* Categories. Will you limit the number of members from each profession or let an unlimited number join? Our group allows two people per category–that is, two attorneys, two insurance agents, and so forth, so the club will not become dominated by one profession or another.

* Agenda. What will you do at your meetings? After we go through the serving line and take our seats, we go around the room and members introduce themselves and their businesses and tell the group whom they’ve done business with during the week.

At some meetings, introductions are followed by a guest speaker. Our speakers usually cover topics that will help us in our businesses, but we also have an occasional speaker on crime prevention or personal safety. The first Friday of each month is our business meeting, where we vote on new members, discuss upcoming, events, and so on.

When setting your agenda, keep in mind that your club is for your members. Whatever you find works well for them should become a regular part of your meetings.

4. Promote the group. Now that your club has stabilized, has acquired a few regular members, and has established some basic operating rules, it’s time for you to actively seek new members by publicizing the club. Press releases are an excellent way to do this. For groups that meet less often than we do, a newsletter sent to members and recent visitors is an excellent way to keep in touch and to inform everyone of when and where upcoming meetings are being held.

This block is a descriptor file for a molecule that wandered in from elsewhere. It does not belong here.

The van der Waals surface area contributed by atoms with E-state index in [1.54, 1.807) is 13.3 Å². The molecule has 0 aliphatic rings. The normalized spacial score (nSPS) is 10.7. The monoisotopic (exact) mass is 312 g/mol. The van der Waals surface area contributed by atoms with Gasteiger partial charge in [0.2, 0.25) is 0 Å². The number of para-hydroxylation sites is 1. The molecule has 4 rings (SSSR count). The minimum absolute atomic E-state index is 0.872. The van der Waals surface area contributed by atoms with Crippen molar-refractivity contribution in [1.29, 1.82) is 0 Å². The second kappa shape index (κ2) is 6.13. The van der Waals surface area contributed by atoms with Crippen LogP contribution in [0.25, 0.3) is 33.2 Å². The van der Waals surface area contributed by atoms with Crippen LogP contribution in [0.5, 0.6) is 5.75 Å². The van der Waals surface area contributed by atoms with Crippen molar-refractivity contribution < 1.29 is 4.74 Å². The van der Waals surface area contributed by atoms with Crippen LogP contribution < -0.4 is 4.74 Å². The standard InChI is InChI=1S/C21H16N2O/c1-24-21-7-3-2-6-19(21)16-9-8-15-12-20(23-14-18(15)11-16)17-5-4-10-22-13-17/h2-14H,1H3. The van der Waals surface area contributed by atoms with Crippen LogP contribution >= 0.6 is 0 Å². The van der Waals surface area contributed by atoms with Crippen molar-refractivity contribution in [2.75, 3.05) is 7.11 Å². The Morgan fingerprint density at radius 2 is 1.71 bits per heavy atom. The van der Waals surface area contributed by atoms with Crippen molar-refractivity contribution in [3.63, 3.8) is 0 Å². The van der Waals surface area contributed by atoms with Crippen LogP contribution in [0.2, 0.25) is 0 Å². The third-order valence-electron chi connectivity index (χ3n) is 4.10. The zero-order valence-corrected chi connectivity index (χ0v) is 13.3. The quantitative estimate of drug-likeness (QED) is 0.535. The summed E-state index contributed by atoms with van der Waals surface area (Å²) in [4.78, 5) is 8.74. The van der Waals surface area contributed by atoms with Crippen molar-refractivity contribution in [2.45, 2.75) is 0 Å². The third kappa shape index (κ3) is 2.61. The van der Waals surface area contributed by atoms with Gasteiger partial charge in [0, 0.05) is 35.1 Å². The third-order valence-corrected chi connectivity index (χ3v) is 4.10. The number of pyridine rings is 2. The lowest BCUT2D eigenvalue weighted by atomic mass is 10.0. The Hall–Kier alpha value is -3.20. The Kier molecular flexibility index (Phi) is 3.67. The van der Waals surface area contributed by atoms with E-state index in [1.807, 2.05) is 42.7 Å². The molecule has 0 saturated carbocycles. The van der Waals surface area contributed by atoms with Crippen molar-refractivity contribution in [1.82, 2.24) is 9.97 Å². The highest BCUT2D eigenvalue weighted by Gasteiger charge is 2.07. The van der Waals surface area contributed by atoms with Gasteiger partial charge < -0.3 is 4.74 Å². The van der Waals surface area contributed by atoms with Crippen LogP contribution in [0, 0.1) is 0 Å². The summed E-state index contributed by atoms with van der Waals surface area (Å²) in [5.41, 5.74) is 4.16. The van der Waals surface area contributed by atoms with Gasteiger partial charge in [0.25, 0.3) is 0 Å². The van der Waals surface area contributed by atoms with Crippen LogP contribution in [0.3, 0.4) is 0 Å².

We encourage our members to recruit visitors. To make this easier, we’ve printed business cards with the name of the club, the location, the time we meet, and the price. Each member has a supply of these to pass out to potential visitors. We also send postcards to new visitors, which entitle them to a free breakfast when they come back for their second meeting.

5. Additional matters. You should consider forming a board of directors. Our group set one up early on, consisting of a president, vice president, secretary, treasurer, vice president of programs, and membership chairman. This group makes all the policies for the club and keeps things running smoothly. You might also consider incorporating, to protect your individual members from liability. Our group recently became a nonprofit corporation.


There’s little sense in joining or starting a networking club without trying to live by the following rules.

Do unto others. If you want others to refer business to you, send some business their way. When you refer someone to a business acquaintance, you’ve helped your acquaintance, you’ve helped the person you referred, and you’ve made your acquaintance want to help you in your own business.

The first project I did for a club member was for Jim Stallard, of Custom Signs and Graphics. I was so pleased that Stallard had used my services that I began to look for people I could refer to him. Shortly after I finished Stallard’s project, I noticed that one of my clients needed a new sign for his storefront. I gave him Stallard’s card, and they were able to do business together. A couple of weeks later, Stallard introduced me to a man who put me in touch with someone who is now my biggest client.